The biggest issue when it comes to DPoS is…centralization. In DPoS, validators are elected by users to represent them in the blockchain. The number of validators is very small e.g. in the case of EOS there are just 21 block producers. Additionally, these block producers know the identities of each other, which makes it very easy for them to collude and undermine the governance of the blockchain. EOS’s developers themselves have acknowledged the threat for the same.
In Algorand, there are thousands of nodes in each round that verify and digitally sign the upcoming blocks. No one knows the identity of any other user until the voting has been finished, thereby precluding any possibility of collusion.
In the past twenty years, banks have been involved in one controversy after another, be it money laundering, subprime mortgages or any other financial scandals, their money-hungry attitude has led to trust-erosion in the banking institutions by the public. In an interview, Steve Kokinos, CEO of Algorand said “If you look at banks, twenty years ago…there were forty big banks in United States. Today there are four, and those four banks command double the amount of money than the forty banks did 20 years ago.” Steve also went on to say that “about 6% of the world’s GDP, every dollar that every person earns everywhere, slides out the back door in form of transaction fees and other fees, just due to friction in the system. We think it is an enormous opportunity to improve efficiency by orders of magnitude.” Indeed, 6% of the world’s GDP is an enormous market for Algorand to deploy its fintech innovations.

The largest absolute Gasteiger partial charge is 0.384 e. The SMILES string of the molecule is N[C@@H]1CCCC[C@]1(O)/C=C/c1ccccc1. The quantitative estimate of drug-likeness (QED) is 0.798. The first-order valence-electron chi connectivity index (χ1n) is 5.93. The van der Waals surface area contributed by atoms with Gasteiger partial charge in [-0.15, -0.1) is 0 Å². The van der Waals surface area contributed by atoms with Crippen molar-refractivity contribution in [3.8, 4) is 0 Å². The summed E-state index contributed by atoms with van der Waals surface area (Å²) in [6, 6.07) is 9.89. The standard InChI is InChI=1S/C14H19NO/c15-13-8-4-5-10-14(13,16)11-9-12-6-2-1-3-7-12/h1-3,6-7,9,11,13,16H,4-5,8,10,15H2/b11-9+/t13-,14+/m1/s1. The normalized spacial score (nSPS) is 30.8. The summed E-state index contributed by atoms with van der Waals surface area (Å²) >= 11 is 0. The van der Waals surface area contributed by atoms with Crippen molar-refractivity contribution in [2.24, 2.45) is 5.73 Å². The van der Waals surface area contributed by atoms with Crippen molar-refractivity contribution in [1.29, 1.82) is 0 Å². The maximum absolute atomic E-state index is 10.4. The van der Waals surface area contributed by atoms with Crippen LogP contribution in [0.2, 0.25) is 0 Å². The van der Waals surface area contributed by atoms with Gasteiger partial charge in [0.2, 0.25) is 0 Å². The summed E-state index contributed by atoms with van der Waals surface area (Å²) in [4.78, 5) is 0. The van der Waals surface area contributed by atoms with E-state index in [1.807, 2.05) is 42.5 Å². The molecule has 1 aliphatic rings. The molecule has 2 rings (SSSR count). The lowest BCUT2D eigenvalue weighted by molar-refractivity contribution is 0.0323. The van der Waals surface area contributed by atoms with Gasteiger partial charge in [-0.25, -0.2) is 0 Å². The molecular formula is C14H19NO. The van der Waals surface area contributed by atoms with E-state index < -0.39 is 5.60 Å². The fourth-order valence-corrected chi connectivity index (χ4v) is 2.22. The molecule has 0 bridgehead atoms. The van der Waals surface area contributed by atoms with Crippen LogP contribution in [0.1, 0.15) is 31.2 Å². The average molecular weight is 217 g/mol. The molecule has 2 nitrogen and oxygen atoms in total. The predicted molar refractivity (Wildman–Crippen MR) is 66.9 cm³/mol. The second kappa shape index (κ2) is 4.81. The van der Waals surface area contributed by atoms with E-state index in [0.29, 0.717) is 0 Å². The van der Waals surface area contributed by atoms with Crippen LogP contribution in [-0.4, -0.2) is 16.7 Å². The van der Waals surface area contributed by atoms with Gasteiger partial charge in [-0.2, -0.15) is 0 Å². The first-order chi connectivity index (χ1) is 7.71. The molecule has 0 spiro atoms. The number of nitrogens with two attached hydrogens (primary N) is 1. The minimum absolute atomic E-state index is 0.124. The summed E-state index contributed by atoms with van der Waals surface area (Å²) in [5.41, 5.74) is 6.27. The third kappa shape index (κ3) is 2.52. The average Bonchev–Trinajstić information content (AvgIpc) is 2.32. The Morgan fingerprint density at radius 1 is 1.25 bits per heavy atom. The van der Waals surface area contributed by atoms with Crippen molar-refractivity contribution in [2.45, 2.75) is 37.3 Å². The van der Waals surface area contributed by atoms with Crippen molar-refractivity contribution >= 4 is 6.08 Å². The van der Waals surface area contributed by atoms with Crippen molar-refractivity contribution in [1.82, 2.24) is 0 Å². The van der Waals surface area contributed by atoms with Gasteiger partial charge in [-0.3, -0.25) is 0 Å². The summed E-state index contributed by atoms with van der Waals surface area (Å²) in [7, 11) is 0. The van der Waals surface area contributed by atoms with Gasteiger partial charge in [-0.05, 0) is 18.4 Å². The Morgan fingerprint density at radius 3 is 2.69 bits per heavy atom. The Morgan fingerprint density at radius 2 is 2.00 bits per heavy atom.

In this article, I tried to explain the reasons behind Algorand’s creation. How Algorand’s creation was a consequence of the inability of existing blockchain projects to collectively attain- scalability, security and decentralization; and also how it was in part due to existing yet unaddressed pain-points in the current global financial infrastructure.
Comments and Discussions are heartily welcome.